Wednesday, June 28, 2017

And . . . it's over!

Well, after 32 treatments, it's done . . . I rang the bell and got the certificate and said good bye.
There was only one glitch . . . The tradition is that on your last day, you bring treats for the waiting room, the front desk and your radiation team. I also wrote a few thank-you cards to include with the treats. 
As I was lying on the table waiting for my treatment, the radiation team told me over the speaker, "We just read your card and we're crying." I thought that was really sweet but a little surprising . . . I mean, the card was sweet but I figured that they heard thank-you from patients all the time. 
Well. A little later, when I was digging in my purse for the card that I had written for Craig, I realized that I had gotten them mixed up and had included Craig's card in their treat bag. The first thing I did was to think about what I had written and realized, thankfully, that there was nothing inappropriate! But they definitely got a different kind of thank-you than I intended--way over the top!
I was terribly embarrassed but Craig reframed it as a "happy accident" that blessed a really top-notch radiation therapy team so we're going with that. Now I'm even happier that I don't have to go back!

The third word

The third word . . . hard.
Years ago, I was at Laity Lodge visiting with my old CPE supervisor and he was asking about some of my life experiences. I told him that I had had a charmed life, that I hadn’t really suffered. He smiled sweetly and said, “Oh, I see . . . your hard stuff is still in front of you.” Even now, I would say that it still is.
One of the hardest things is to own the parts of this experience that were hard without minimizing it on one hand or being dramatic and self-indulgent on the other. I’m still struggling with that.
The waiting was so hardest, as many of you know . . . . waiting for test results and doctor appointments, when the roulette wheel was spinning and hadn’t stopped yet, when we didn’t know how lucky we would be. Even then, I still was present to the reality that someday I won’t be so lucky—that’s just the reality of life—and I’m still learning how to carry that knowledge with less fear and more grace. Experiencing God’s sustaining hand in this experience has helped with that and so has remembering that that’s just part of being human.
The MD Anderson experience has been hard too. The women I meet and the stories I hear amaze me with their courage and perseverance—they are women of valor; at the same time, there is a lot of fear and sorrow in that place and I seem to get tangled up every morning in a heavy net of pathos that takes me the rest of the day to get out from under.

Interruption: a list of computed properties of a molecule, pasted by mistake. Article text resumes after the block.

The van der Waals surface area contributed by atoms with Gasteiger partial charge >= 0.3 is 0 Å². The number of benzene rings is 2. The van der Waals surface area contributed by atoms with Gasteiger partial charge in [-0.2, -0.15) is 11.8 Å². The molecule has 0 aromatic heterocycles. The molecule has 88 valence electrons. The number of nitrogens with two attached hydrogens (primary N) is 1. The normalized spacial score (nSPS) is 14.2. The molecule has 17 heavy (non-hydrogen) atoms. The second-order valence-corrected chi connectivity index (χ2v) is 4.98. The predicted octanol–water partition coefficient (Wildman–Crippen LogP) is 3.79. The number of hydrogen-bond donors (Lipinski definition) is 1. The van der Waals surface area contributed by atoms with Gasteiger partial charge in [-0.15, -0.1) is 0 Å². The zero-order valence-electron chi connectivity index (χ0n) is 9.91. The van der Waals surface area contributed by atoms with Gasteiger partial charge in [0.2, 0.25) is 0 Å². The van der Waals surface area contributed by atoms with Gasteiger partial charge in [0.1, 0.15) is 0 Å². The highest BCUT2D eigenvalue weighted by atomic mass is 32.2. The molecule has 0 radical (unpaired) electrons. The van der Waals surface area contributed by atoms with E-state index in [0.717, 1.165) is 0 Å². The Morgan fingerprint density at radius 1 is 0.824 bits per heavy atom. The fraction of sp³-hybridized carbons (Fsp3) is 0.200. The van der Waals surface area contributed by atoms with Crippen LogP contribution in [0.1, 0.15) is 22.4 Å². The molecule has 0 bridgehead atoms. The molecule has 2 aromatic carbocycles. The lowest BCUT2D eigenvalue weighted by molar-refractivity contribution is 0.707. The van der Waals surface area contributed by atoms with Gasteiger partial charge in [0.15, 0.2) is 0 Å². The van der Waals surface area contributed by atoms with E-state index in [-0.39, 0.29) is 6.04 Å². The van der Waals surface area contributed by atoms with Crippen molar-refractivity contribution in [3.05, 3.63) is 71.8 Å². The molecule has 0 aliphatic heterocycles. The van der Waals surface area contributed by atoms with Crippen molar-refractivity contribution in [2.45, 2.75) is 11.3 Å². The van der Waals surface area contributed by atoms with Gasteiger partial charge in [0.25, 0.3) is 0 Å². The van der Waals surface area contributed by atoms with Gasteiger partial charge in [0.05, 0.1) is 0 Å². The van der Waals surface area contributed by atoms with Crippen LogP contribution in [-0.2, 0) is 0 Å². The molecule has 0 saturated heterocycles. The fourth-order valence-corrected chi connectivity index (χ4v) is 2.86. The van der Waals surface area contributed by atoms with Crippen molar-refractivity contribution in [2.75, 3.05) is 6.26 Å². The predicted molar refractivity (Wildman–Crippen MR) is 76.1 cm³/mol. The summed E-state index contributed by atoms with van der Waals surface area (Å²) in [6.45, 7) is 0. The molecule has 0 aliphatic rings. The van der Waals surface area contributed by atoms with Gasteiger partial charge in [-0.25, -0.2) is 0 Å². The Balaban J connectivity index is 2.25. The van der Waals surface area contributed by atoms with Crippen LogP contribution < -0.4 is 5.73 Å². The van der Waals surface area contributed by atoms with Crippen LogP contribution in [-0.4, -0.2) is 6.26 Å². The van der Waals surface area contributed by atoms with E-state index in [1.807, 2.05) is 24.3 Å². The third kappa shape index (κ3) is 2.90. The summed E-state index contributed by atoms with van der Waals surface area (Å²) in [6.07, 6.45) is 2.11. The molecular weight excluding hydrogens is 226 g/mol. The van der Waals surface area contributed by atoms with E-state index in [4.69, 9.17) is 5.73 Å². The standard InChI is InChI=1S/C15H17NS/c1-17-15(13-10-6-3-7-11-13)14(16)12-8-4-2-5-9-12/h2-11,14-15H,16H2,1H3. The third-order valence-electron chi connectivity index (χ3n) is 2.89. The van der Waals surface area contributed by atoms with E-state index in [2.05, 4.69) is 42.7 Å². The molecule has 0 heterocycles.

I’ve also been very present to how much harder this experience is for so many others—it’s harder if you don’t have health insurance, it’s harder if you have to choose between saving your life or saving your job so that your family can eat, it’s harder if you have a chronic illness other than the cancer, it’s harder if you have to have chemotherapy, it’s harder—no, it’s impossible—if you don’t have a loving partner or supportive family or faithful friends. 
The whole experience has left me wanting to say to many of you, “I’m so sorry. I didn’t know. I cared about your hard stuff—the compassion was real-- but I didn’t know and I’m sorry.”

I teach my clients about the power of “and”--the importance of living with the tension of things that are different, even at odds with each other, but equally true, so I’m holding my words in tension: lucky and fascinating and hard.

The second word

The second word is Fascinating.
Every now and then, you have an experience that takes you out of your ordinary life and gives you a ringside seat to a world you don’t know anything about. I experienced that a few years ago when I served on a grand jury for several months and got to see the world of criminal justice up close. 
This has been a similar experience—there’s a whole world of people and life and experiences there on the corner of Holcombe and Bertner that I never even knew about before. 
There are two aspects of this world that are fascinating: the technology and the people.